Blair's plan to speed up extradition in terrorism cases is shelved

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Indy Politics

A government proposal to set a maximum time limit for future terrorism extradition cases has been dropped. The time limit was part of Tony Blair's original 12-point action plan to combat terrorism. The proposal has been shelved after consultation, the Home Office has revealed.

A working group of Home Office and Crown Prosecution Service officials will instead be set up to monitor developments and "remove obstacles to progress".

The other point already dropped by ministers since Mr Blair's announcement last August was a proposed new power for police to close mosques - something which the Muslim community had opposed.

The development came as John Reid, the Home Secretary, confirmed the official terror threat system was to be simplified from seven levels of alert to five. Under the new system, the current threat level will be "severe", meaning an attack in the UK is "highly likely".

The system, to be introduced from 1 August, will have five levels: low (attack unlikely); moderate (attack possible but unlikely); substantial (attack strong possibility); severe (attack highly likely) and critical (imminent attack expected). The simplified system eliminates the previous lowest category of "negligible".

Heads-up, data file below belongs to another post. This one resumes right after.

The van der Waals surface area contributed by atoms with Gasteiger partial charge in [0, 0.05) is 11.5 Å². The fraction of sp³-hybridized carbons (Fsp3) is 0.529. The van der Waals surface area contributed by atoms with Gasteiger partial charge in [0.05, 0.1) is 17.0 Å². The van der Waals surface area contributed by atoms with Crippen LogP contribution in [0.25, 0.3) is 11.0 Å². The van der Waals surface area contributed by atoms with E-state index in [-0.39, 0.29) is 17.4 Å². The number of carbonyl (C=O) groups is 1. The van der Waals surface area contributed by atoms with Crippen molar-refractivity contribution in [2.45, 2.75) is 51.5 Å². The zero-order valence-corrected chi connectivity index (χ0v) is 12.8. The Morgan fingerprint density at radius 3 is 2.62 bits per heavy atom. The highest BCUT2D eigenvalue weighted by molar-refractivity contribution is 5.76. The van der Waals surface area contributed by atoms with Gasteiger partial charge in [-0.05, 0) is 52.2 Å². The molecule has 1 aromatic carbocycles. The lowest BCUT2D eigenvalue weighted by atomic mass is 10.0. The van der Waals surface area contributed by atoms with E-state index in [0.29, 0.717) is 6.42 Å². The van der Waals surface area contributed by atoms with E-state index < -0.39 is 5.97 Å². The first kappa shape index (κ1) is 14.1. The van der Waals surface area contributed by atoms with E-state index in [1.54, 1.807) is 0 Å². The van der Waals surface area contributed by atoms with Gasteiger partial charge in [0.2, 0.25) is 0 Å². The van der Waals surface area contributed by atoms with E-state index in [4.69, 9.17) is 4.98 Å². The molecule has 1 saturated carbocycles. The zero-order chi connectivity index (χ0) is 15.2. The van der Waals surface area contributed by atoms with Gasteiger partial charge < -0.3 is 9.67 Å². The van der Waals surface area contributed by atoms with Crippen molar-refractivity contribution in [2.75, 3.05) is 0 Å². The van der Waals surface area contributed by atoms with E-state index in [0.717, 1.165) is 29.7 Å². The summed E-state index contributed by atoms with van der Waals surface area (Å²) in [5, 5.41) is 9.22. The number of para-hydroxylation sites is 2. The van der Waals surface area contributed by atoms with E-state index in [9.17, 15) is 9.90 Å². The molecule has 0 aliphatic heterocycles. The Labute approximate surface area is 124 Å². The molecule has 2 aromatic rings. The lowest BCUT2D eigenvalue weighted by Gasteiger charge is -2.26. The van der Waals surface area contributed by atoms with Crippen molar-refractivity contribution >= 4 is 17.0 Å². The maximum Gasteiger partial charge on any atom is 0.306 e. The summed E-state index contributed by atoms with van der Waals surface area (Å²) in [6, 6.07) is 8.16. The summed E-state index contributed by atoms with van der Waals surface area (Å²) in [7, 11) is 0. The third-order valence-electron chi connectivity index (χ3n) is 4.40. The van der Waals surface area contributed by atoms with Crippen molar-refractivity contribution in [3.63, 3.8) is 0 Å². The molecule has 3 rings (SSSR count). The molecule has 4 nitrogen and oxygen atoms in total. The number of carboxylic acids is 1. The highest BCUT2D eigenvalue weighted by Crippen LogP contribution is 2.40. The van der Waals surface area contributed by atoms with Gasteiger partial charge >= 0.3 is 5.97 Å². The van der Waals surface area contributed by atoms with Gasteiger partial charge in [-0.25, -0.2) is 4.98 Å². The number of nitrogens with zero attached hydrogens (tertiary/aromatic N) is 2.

Security sources said: "The threat level is going to stay this level for years and the only way it will be adjusted is upwards."

Current states of alert will be published on the Home Office and MI5 websites, and a new government website is also being developed to display the information.

The Home Office also published a declassified version of its counter-terrorism strategy for the first time, in which it warned that the threat from terrorism in the UK was likely to get worse in the coming years. It warned: "Overall, we judge that the scale of the threat is potentially still increasing and is not likely to diminish significantly for some years."

After widespread allegations that the war in Iraq made Britain a target for Islamic extremists and contributed towards the July 7 attacks on London, the paper said that the Foreign Office was doing more to explain foreign policy.

"This means explaining better the reasons why, for example, we supported and continue to support action in Iraq and Afghanistan," it said.

"Many disagreed with the decisions to take military action in those countries. We respect those views.

"However, the UK Government intervened because of wider issues and not because these are Muslim countries."

It provided a list of Muslim countries and territories which the UK had "helped and assisted", including Bosnia, Pakistan, Turkey and Palestine.